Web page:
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China's top dissident arrested for subversion
June 24, 2009 / 3:04 AM / 8 years ago

China's top dissident arrested for subversion

<p>Veteran Chinese pro-democracy activist Liu Xiaobo makes a point during a March 1995 file photo. One of China's best known dissidents, Liu, has been formally arrested on suspicion of inciting subversion, following his detention late last year for promoting a petition calling for an end to one-party rule. REUTERS/Will Burgess/Files</p>

BEIJING (Reuters) - One of China’s best known dissidents, Liu Xiaobo, has been formally arrested on suspicion of inciting subversion, following his detention late last year for promoting a petition calling for an end to one-party rule.

The move brings one of the most prominent critics of the ruling Communist Party a step closer to trial, and it will be a blow to supporters and human rights groups who had hoped he would be released after China passed the politically sensitive 20th anniversary of the 1989 pro-democracy Tiananmen protests.

State news agency Xinhua said on Wednesday prosecutors approved Liu’s arrest by Beijing police on Tuesday for “alleged agitation activities aimed at subversion of government and overthrowing of the socialist system.”

“Liu has been engaged in agitation activities, such as spreading of rumours and defaming of the government, aimed at subversion of the state and overthrowing the socialism system in recent years,” Xinhua quoted police as saying in a statement.

If indicted and convicted, the 53-year-old dissident could be sentenced to a maximum of 15 years in prison, according to Mo Shaoping, an attorney who has been barred from representing Liu because the lawyer also signed the Charter 08 petition that the dissident helped launch.

“It’s still in the investigation stage,” Mo said.

Xinhua reported that Liu “confessed to the charge in preliminary police investigation.”

But his family and friends say he has been unfairly persecuted for peaceful expression.

Rights groups Amnesty International and the China Human Rights Lawyers Concern Group also condemned the arrest.

<p>Liu Xia, wife of veteran Chinese pro-democracy activist Liu Xiaobo, wipes her eyes as she speaks during an interview in Beijing June 24, 2009.REUTERS/David Gray</p>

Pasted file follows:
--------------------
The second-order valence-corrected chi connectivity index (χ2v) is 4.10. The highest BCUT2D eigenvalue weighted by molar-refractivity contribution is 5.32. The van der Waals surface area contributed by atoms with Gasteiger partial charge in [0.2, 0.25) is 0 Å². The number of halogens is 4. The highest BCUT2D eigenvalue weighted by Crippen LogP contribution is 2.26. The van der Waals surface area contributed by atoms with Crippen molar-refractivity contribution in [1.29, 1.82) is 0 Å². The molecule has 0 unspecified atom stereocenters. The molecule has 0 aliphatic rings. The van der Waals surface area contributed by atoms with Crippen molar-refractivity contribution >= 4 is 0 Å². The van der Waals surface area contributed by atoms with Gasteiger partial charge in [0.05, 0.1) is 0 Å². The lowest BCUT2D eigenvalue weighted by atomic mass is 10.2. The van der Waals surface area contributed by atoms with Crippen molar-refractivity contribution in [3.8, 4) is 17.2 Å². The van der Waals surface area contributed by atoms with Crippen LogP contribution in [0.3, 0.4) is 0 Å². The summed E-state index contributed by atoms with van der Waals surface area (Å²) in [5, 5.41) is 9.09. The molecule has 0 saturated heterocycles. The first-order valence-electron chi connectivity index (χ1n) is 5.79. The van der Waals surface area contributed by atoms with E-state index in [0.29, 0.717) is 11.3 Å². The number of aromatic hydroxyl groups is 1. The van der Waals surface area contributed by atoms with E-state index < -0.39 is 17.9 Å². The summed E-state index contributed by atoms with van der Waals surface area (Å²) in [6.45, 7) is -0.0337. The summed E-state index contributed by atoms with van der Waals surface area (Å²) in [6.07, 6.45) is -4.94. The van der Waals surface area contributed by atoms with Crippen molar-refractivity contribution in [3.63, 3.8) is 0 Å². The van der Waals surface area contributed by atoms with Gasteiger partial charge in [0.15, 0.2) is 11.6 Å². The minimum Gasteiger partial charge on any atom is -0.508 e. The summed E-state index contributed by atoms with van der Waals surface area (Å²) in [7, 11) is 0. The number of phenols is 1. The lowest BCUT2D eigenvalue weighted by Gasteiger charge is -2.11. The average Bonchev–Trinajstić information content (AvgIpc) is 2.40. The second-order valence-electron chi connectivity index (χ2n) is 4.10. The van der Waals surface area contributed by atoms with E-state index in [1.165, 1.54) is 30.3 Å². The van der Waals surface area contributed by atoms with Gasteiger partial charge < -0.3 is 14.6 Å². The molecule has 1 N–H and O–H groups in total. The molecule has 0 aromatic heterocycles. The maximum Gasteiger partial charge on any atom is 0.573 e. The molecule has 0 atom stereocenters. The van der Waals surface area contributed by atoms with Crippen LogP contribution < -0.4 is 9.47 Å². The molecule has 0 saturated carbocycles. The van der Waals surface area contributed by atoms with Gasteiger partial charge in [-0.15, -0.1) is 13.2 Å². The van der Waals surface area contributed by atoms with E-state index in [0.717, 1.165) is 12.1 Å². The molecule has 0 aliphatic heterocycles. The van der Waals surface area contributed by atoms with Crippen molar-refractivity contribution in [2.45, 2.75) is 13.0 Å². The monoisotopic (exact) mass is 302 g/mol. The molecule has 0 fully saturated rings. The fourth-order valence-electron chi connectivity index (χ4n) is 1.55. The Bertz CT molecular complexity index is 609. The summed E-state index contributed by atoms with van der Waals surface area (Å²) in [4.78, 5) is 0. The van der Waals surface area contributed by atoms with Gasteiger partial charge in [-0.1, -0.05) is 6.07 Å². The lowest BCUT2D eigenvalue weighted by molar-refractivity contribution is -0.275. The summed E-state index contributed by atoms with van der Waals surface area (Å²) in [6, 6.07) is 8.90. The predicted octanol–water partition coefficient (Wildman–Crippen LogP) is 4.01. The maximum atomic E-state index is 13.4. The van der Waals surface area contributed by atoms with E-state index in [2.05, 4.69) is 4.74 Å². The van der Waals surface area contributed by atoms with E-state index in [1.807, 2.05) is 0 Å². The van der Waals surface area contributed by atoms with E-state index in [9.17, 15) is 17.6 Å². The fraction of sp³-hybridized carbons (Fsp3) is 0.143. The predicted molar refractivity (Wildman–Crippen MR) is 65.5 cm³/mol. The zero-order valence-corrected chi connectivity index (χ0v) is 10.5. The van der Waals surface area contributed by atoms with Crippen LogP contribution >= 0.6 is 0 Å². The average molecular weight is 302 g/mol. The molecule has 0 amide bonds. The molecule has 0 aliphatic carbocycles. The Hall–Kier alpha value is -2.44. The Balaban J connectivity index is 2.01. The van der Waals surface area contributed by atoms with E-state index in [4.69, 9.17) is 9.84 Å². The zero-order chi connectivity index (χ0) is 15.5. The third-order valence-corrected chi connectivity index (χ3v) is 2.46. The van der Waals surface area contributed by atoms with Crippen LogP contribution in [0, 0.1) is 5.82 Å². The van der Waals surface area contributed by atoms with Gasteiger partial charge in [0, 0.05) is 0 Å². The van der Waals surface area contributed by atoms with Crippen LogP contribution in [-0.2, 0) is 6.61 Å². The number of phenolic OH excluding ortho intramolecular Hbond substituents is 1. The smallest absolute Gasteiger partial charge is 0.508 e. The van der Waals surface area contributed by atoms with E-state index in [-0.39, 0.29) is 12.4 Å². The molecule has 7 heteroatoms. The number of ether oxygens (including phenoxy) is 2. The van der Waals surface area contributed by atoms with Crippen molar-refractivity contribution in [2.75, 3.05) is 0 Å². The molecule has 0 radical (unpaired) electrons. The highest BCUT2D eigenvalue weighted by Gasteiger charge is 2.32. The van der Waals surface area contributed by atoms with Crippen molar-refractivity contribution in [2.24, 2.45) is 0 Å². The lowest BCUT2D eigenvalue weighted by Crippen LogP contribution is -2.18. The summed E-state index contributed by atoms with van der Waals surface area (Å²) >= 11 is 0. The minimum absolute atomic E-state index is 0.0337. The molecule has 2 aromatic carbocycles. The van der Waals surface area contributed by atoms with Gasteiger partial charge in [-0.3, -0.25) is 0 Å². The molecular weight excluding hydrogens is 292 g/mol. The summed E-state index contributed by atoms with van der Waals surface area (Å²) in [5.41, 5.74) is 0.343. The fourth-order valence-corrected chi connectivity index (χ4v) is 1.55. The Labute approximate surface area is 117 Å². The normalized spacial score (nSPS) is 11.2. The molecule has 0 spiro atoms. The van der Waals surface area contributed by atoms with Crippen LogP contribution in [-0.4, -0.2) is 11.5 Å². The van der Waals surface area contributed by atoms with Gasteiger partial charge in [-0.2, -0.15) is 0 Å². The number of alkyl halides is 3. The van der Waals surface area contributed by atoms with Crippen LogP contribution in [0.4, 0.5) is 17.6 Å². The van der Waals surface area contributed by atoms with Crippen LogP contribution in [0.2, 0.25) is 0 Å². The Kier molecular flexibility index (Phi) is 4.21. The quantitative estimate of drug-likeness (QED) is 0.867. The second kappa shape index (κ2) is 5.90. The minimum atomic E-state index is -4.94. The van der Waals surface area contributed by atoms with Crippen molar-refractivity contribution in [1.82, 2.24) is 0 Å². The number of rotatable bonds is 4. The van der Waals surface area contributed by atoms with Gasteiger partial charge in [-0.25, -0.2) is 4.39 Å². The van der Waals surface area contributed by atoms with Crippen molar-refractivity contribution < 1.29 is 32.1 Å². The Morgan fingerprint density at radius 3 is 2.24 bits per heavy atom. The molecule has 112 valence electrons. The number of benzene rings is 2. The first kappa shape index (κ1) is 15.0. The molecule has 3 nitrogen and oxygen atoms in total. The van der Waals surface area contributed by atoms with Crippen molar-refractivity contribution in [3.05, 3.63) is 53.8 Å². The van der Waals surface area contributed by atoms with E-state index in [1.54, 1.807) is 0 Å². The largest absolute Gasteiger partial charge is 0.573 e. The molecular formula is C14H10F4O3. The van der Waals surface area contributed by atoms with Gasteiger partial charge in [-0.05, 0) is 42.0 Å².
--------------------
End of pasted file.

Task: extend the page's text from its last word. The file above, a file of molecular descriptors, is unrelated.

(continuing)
“This use of state security charges to punish activists for merely expressing their views must stop,” said Amnesty’s Asia Pacific Deputy Programme Director Roseann Rife.

“The authorities must drop the politically-motivated prosecution against Liu Xiaobo who merely peacefully exercised his rights to freedom of expression.”

HISTORY OF PROTEST

Liu has been allowed to meet his wife twice since he was taken into custody last December. He was visibly thinner but appeared healthy and calm.

“Xiaobo told a Beijing Public Security Bureau officer to tell me not to worry too much ... (but) I‘m very worried. He has already been arrested. They will convict and sentence him,” his wife, Liu Xia, told Reuters by telephone.

Liu has been a thorn in the government’s side since 1989 when he joined a hunger strike in support of student protesters days before the army crushed the pro-democracy movement centered on Tiananmen Square on June 4 that year.

Late last year, he was among 303 dissidents and rights activists who launched “Charter 08,” a petition calling for the dismantling of one-party rule and creation of multi-party democracy. About 9,000 people have signed the petition since.

“Liu Xiaobo is expressing his right to free speech. This is a basic right ... the Communist Party simply shouldn’t be detaining people like this,” Jiang Qisheng, a dissident who also signed Charter 08, said in an interview in February.

Liu was jailed for 20 months in the wake of 1989 and again in the 1990s, spending three years at a labor camp and eight months under virtual house arrest.

But he has remained a vocal and acerbic critic of the government, often publishing essays on overseas Chinese websites. He also helped found the Independent Chinese PEN group, which has campaigned against censorship and political controls.

Additional reporting by Chris Buckley in Beijing and Lucy Hornby in Shanghai; Editing by Ken Wills and Sanjeev Miglani

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